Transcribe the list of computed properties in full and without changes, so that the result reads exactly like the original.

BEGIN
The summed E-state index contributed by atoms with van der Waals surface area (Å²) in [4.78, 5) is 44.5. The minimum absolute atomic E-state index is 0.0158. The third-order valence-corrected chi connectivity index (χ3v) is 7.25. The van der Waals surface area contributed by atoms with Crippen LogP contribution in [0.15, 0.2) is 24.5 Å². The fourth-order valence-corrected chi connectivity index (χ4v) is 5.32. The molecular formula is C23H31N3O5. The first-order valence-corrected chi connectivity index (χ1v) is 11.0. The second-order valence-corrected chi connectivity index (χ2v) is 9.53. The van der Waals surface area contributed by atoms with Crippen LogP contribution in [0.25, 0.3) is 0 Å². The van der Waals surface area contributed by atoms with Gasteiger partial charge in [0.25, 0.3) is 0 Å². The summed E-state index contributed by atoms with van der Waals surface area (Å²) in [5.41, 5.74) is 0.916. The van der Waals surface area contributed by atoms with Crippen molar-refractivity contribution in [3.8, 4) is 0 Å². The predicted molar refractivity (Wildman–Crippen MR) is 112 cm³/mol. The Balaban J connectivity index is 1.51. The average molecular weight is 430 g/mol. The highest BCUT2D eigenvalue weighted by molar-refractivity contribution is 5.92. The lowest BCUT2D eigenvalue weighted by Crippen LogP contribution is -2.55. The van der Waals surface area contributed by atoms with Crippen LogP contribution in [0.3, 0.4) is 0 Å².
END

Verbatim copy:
The summed E-state index contributed by atoms with van der Waals surface area (Å²) in [4.78, 5) is 44.5. The minimum absolute atomic E-state index is 0.0158. The third-order valence-corrected chi connectivity index (χ3v) is 7.25. The van der Waals surface area contributed by atoms with Crippen LogP contribution in [0.15, 0.2) is 24.5 Å². The fourth-order valence-corrected chi connectivity index (χ4v) is 5.32. The molecular formula is C23H31N3O5. The first-order valence-corrected chi connectivity index (χ1v) is 11.0. The second-order valence-corrected chi connectivity index (χ2v) is 9.53. The van der Waals surface area contributed by atoms with Crippen LogP contribution in [0.25, 0.3) is 0 Å². The van der Waals surface area contributed by atoms with Gasteiger partial charge in [0.25, 0.3) is 0 Å². The summed E-state index contributed by atoms with van der Waals surface area (Å²) in [5.41, 5.74) is 0.916. The van der Waals surface area contributed by atoms with Crippen molar-refractivity contribution in [3.8, 4) is 0 Å². The predicted molar refractivity (Wildman–Crippen MR) is 112 cm³/mol. The Balaban J connectivity index is 1.51. The average molecular weight is 430 g/mol. The highest BCUT2D eigenvalue weighted by molar-refractivity contribution is 5.92. The lowest BCUT2D eigenvalue weighted by Crippen LogP contribution is -2.55. The van der Waals surface area contributed by atoms with Crippen LogP contribution in [0.3, 0.4) is 0 Å².